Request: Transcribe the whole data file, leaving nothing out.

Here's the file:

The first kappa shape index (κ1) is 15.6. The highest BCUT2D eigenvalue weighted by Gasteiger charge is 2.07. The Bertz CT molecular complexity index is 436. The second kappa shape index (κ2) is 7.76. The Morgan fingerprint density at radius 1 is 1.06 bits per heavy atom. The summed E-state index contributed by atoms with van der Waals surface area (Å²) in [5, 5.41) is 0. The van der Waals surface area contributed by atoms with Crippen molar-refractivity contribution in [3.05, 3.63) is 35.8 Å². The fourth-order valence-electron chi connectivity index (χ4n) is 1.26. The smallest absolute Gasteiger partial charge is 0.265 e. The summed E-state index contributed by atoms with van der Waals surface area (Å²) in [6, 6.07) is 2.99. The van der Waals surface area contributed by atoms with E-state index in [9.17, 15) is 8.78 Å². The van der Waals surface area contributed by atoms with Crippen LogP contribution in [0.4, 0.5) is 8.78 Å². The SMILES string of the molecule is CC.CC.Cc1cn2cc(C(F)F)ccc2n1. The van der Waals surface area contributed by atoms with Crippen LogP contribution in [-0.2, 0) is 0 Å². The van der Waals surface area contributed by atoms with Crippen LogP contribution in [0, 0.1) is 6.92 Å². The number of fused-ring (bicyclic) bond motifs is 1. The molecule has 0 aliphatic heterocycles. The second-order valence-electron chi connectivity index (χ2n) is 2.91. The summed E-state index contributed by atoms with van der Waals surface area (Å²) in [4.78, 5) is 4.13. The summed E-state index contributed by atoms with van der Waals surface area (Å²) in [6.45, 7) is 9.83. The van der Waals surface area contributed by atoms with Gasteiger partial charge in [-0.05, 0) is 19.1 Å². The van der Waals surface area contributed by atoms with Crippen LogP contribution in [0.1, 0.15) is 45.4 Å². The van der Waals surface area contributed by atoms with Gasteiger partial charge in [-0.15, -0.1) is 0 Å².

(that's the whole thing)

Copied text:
The first kappa shape index (κ1) is 15.6. The highest BCUT2D eigenvalue weighted by Gasteiger charge is 2.07. The Bertz CT molecular complexity index is 436. The second kappa shape index (κ2) is 7.76. The Morgan fingerprint density at radius 1 is 1.06 bits per heavy atom. The summed E-state index contributed by atoms with van der Waals surface area (Å²) in [5, 5.41) is 0. The van der Waals surface area contributed by atoms with Crippen molar-refractivity contribution in [3.05, 3.63) is 35.8 Å². The fourth-order valence-electron chi connectivity index (χ4n) is 1.26. The smallest absolute Gasteiger partial charge is 0.265 e. The summed E-state index contributed by atoms with van der Waals surface area (Å²) in [6, 6.07) is 2.99. The van der Waals surface area contributed by atoms with E-state index in [9.17, 15) is 8.78 Å². The van der Waals surface area contributed by atoms with Crippen LogP contribution in [0.4, 0.5) is 8.78 Å². The SMILES string of the molecule is CC.CC.Cc1cn2cc(C(F)F)ccc2n1. The van der Waals surface area contributed by atoms with Crippen LogP contribution in [-0.2, 0) is 0 Å². The van der Waals surface area contributed by atoms with Crippen LogP contribution in [0, 0.1) is 6.92 Å². The number of fused-ring (bicyclic) bond motifs is 1. The molecule has 0 aliphatic heterocycles. The second-order valence-electron chi connectivity index (χ2n) is 2.91. The summed E-state index contributed by atoms with van der Waals surface area (Å²) in [4.78, 5) is 4.13. The summed E-state index contributed by atoms with van der Waals surface area (Å²) in [6.45, 7) is 9.83. The van der Waals surface area contributed by atoms with Gasteiger partial charge in [-0.05, 0) is 19.1 Å². The van der Waals surface area contributed by atoms with Crippen LogP contribution in [0.1, 0.15) is 45.4 Å². The van der Waals surface area contributed by atoms with Gasteiger partial charge in [-0.15, -0.1) is 0 Å².